Original air date Nov 8, 1964
Directed by Virgil W. Vogel
Written by John McGreevey
John McIntire as Chris Hale
Robert Fuller as Cooper Smith
Terry Wilson as Bill Hawks
Scott Miller as Duke Shannon
Michael Burns as Barnaby West
Frank McGrath as Charlie Wooster
Lola Albright as Leonora Parkman
Peter Brown as Ben Campbell
Bruce Dern as Jud Fisher
Jay North as Tom Blake
Dennis Holmes as Danny Blake
Russell Thorson as Simon Landis
Walter Coy as Ord Whaley
Barbara Wooddell as Martha Landis
Laurie Mitchell as Annie Tolleson
Gale Berber as Kate Campbell
Michael Beirne as Lt. Thaxter
Willa Pearl Curtis as Clemsie
We soon discover Ben has an unfortunate past. He just got out of prison after serving four years for robbery. Only his love for Kate kept him going and now he wants to go straight. When his friend Jud Fisher tried to enlist him for another robbery, Ben turned him down. However, when Jud is caught, he's sure Ben turned him in. He wants to get out of jail to escape the gallows and to kill Ben.
Several other stories intertwine with the story of Ben and Kate. Two young boys have run away from a cruel guardian and hope to blend in with the wagon train until they get far enough away that their "guardian" Whaley won't find them. They find a champion in Charlie. Simon and Martha Landis, a loving older couple are going west to be closer to their children. (Anyone with emergency medical training will guess right away that the old folks will be making way for Ben and Kate as Simon keeps clutching his left arm, the first sign of a heart problem.)
After apprising Chris and Coop about the Indian situation, a soldier lets Coop know that Leonora's husband was killed a month previous and she was notified personally. When Coop confronts her with the information, she gets angry. Clearly she's been tormenting herself with the fact that she refused to join her husband in the wilderness and is trying to make up for it by believing he's alive and traveling to meet him. Coop makes her face the truth and now we see Ben and Kate have yet another empty spot they can take.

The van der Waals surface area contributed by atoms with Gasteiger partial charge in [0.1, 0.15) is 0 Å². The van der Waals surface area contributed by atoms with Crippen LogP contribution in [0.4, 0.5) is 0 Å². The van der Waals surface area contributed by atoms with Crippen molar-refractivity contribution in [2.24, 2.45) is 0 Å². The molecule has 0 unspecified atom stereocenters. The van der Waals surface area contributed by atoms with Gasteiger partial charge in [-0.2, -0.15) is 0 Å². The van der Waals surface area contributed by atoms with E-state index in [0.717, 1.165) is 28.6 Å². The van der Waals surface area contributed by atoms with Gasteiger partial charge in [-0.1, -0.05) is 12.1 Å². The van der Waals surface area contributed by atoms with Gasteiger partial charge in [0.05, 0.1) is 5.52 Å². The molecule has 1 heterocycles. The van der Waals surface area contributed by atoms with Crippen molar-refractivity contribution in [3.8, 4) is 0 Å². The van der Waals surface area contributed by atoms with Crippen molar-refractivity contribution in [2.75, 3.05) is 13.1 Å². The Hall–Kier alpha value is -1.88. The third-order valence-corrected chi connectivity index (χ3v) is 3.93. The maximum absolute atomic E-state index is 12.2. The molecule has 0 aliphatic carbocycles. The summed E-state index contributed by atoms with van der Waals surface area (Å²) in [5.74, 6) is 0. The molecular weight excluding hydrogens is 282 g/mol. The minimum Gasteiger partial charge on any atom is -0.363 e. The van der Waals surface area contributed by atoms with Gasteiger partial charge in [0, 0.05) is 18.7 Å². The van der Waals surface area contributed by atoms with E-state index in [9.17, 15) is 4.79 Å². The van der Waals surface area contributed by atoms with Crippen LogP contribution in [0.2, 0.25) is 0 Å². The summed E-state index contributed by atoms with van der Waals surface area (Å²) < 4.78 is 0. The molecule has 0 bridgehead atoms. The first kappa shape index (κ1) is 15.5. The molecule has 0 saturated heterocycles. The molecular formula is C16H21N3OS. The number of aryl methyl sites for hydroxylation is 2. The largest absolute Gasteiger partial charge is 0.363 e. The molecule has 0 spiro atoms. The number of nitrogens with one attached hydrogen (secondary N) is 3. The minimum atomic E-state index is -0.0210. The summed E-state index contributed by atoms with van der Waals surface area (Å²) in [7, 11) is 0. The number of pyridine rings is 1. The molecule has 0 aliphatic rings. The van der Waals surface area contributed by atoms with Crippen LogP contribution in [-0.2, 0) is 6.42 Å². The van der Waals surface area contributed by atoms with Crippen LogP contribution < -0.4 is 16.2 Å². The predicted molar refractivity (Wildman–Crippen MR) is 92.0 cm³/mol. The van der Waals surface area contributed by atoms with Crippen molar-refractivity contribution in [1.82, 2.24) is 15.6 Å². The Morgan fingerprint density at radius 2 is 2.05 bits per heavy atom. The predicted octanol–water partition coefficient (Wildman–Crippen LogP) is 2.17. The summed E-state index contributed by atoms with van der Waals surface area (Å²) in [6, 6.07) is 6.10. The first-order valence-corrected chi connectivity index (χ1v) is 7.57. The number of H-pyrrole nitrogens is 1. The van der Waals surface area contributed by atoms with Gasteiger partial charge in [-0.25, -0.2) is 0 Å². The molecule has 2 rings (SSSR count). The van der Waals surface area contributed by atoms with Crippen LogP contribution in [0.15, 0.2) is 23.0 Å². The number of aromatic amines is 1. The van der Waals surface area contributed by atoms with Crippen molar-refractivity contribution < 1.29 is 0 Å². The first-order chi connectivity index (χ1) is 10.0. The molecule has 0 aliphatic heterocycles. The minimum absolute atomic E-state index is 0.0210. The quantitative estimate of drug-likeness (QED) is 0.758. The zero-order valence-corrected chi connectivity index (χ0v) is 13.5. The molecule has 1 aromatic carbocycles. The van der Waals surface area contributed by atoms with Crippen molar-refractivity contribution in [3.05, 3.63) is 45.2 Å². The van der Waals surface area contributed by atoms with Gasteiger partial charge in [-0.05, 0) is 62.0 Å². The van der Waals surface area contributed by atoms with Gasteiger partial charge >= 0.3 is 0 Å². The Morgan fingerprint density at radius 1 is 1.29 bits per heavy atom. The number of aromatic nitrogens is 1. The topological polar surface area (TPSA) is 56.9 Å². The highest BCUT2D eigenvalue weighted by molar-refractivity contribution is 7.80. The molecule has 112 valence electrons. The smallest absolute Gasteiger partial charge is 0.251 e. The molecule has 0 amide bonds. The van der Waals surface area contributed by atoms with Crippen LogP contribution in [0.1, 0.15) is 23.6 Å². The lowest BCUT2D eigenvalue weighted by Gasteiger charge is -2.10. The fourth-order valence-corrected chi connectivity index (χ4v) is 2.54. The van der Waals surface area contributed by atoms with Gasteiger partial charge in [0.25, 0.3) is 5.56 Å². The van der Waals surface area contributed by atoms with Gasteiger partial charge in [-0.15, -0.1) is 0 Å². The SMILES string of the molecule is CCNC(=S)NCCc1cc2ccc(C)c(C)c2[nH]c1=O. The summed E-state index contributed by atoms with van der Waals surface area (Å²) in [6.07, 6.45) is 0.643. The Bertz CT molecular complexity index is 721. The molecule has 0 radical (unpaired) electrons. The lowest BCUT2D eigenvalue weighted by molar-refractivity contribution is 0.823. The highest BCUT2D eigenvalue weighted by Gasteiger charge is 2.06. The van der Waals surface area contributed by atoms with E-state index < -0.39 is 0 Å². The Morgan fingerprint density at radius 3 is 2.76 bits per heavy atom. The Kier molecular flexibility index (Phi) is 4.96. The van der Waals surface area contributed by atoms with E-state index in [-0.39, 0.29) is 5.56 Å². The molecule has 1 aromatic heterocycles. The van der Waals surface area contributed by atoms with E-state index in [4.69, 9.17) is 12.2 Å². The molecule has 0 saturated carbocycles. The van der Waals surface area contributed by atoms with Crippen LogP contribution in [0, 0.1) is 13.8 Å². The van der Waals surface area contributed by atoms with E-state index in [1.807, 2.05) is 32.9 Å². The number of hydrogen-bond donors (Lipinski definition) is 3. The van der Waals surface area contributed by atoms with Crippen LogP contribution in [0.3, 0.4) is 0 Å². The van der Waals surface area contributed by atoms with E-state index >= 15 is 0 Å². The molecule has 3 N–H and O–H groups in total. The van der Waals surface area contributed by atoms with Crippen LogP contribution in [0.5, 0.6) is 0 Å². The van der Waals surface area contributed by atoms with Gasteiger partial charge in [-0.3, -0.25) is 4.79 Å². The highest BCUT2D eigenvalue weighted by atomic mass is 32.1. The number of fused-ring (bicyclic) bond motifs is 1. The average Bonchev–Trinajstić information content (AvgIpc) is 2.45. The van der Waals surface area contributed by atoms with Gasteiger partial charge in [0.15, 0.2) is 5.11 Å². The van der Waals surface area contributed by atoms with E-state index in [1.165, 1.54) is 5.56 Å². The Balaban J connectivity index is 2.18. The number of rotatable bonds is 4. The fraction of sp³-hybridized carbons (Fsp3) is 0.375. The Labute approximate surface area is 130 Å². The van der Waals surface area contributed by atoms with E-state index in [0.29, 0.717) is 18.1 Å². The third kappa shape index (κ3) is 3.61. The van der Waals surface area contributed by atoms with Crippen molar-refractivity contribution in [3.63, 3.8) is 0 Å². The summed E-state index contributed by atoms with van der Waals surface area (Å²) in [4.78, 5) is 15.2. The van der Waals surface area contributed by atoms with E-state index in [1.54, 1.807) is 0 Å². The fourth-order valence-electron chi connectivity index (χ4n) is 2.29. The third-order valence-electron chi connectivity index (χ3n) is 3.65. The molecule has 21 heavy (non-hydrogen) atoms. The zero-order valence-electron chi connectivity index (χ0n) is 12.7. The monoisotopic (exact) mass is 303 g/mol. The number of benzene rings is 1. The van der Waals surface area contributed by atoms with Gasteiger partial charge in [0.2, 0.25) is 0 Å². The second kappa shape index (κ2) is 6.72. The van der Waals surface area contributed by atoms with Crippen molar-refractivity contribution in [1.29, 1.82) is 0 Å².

When Whaley comes to find his "apprentice," he alienates Charlie with his harshness and lack of feeling for the boys. When Charlie locates the boys, they struggle to get away so they won't have to go back. In the struggle, Tom's shirt is ripped and Charlie sees the mark of a severe beating. He's determined now that they won't go back. While Tom is scrounging for food, Danny meets Leonora Parker as she's crying in the woods. Elsewhere in the camp, Mrs. Landis cares for her gravely ill husband.
In the meantime, Jud has managed to escape from jail and comes to the wagon train to get revenge on Ben. The law comes to the train to warn Ben and offers protective custody in jail. Ben refuses. He wants to stay with the train. The sheriff hangs around to protect Ben and see if Jud shows up. Kate confesses to Ben that she overheard Jud asking him to help in the recent robbery and she turned Jud in. Although Ben told her to get rid of it, she still has his revolver and now thinks he might need it. Ben is not happy that Kate brought his gun, but is soon thankful.